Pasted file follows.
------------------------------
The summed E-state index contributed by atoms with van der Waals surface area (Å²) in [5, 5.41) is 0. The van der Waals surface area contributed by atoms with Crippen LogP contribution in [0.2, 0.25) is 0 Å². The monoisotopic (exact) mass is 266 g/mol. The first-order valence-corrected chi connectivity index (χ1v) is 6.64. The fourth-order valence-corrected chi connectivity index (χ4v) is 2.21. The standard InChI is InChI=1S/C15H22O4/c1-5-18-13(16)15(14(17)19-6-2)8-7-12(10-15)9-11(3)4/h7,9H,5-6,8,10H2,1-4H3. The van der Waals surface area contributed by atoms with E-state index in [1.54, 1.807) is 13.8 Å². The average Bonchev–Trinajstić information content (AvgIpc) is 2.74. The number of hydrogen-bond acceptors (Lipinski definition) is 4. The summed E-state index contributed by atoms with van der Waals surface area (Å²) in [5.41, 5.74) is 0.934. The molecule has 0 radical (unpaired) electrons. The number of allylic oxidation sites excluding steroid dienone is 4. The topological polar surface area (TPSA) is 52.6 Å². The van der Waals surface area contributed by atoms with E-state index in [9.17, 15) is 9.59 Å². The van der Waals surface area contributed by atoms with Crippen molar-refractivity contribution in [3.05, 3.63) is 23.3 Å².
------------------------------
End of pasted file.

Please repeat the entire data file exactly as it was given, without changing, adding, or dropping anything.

The summed E-state index contributed by atoms with van der Waals surface area (Å²) in [5, 5.41) is 0. The van der Waals surface area contributed by atoms with Crippen LogP contribution in [0.2, 0.25) is 0 Å². The monoisotopic (exact) mass is 266 g/mol. The first-order valence-corrected chi connectivity index (χ1v) is 6.64. The fourth-order valence-corrected chi connectivity index (χ4v) is 2.21. The standard InChI is InChI=1S/C15H22O4/c1-5-18-13(16)15(14(17)19-6-2)8-7-12(10-15)9-11(3)4/h7,9H,5-6,8,10H2,1-4H3. The van der Waals surface area contributed by atoms with E-state index in [1.54, 1.807) is 13.8 Å². The average Bonchev–Trinajstić information content (AvgIpc) is 2.74. The number of hydrogen-bond acceptors (Lipinski definition) is 4. The summed E-state index contributed by atoms with van der Waals surface area (Å²) in [5.41, 5.74) is 0.934. The molecule has 0 radical (unpaired) electrons. The number of allylic oxidation sites excluding steroid dienone is 4. The topological polar surface area (TPSA) is 52.6 Å². The van der Waals surface area contributed by atoms with E-state index in [9.17, 15) is 9.59 Å². The van der Waals surface area contributed by atoms with Crippen molar-refractivity contribution in [3.05, 3.63) is 23.3 Å².